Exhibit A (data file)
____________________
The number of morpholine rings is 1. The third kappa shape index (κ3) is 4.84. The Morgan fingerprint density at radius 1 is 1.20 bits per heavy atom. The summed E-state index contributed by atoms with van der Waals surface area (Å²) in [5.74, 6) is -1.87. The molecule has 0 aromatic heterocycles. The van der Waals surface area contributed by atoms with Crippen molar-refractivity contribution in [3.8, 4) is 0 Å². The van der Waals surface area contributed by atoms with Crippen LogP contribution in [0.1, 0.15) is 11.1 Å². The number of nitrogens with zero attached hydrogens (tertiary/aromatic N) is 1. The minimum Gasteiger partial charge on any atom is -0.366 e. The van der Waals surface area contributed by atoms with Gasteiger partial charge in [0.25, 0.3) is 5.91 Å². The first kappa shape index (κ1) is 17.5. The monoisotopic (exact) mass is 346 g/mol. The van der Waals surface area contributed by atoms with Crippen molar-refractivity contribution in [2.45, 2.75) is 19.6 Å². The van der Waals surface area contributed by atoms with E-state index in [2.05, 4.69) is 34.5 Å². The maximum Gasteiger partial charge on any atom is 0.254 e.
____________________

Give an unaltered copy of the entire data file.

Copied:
The number of morpholine rings is 1. The third kappa shape index (κ3) is 4.84. The Morgan fingerprint density at radius 1 is 1.20 bits per heavy atom. The summed E-state index contributed by atoms with van der Waals surface area (Å²) in [5.74, 6) is -1.87. The molecule has 0 aromatic heterocycles. The van der Waals surface area contributed by atoms with Crippen molar-refractivity contribution in [3.8, 4) is 0 Å². The van der Waals surface area contributed by atoms with Crippen LogP contribution in [0.1, 0.15) is 11.1 Å². The number of nitrogens with zero attached hydrogens (tertiary/aromatic N) is 1. The minimum Gasteiger partial charge on any atom is -0.366 e. The van der Waals surface area contributed by atoms with Gasteiger partial charge in [0.25, 0.3) is 5.91 Å². The first kappa shape index (κ1) is 17.5. The monoisotopic (exact) mass is 346 g/mol. The van der Waals surface area contributed by atoms with Crippen molar-refractivity contribution in [2.45, 2.75) is 19.6 Å². The van der Waals surface area contributed by atoms with E-state index in [2.05, 4.69) is 34.5 Å². The maximum Gasteiger partial charge on any atom is 0.254 e.